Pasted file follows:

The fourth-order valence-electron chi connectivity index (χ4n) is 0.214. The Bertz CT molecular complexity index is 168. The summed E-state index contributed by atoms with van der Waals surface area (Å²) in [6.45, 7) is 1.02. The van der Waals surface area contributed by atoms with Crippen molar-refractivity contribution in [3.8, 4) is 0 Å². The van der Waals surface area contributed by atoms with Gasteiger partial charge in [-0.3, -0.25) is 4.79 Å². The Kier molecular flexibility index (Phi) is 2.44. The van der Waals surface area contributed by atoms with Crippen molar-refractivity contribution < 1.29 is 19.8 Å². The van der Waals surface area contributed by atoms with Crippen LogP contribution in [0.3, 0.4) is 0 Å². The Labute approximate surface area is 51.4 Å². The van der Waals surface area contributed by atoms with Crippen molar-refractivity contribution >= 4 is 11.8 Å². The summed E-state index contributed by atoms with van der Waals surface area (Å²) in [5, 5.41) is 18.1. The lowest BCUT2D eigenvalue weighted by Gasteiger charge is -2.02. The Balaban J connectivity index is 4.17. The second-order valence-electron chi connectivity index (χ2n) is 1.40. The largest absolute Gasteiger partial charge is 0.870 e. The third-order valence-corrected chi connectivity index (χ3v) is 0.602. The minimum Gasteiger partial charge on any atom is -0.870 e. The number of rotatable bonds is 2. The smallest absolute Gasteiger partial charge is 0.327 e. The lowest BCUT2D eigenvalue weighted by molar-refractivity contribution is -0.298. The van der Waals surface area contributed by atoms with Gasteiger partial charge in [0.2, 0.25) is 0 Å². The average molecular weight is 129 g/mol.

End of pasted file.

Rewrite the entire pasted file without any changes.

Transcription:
The fourth-order valence-electron chi connectivity index (χ4n) is 0.214. The Bertz CT molecular complexity index is 168. The summed E-state index contributed by atoms with van der Waals surface area (Å²) in [6.45, 7) is 1.02. The van der Waals surface area contributed by atoms with Crippen molar-refractivity contribution in [3.8, 4) is 0 Å². The van der Waals surface area contributed by atoms with Gasteiger partial charge in [-0.3, -0.25) is 4.79 Å². The Kier molecular flexibility index (Phi) is 2.44. The van der Waals surface area contributed by atoms with Crippen molar-refractivity contribution < 1.29 is 19.8 Å². The van der Waals surface area contributed by atoms with Crippen LogP contribution in [0.3, 0.4) is 0 Å². The Labute approximate surface area is 51.4 Å². The van der Waals surface area contributed by atoms with Crippen molar-refractivity contribution >= 4 is 11.8 Å². The summed E-state index contributed by atoms with van der Waals surface area (Å²) in [5, 5.41) is 18.1. The lowest BCUT2D eigenvalue weighted by Gasteiger charge is -2.02. The Balaban J connectivity index is 4.17. The second-order valence-electron chi connectivity index (χ2n) is 1.40. The largest absolute Gasteiger partial charge is 0.870 e. The third-order valence-corrected chi connectivity index (χ3v) is 0.602. The minimum Gasteiger partial charge on any atom is -0.870 e. The number of rotatable bonds is 2. The smallest absolute Gasteiger partial charge is 0.327 e. The lowest BCUT2D eigenvalue weighted by molar-refractivity contribution is -0.298. The van der Waals surface area contributed by atoms with Gasteiger partial charge in [0.2, 0.25) is 0 Å². The average molecular weight is 129 g/mol.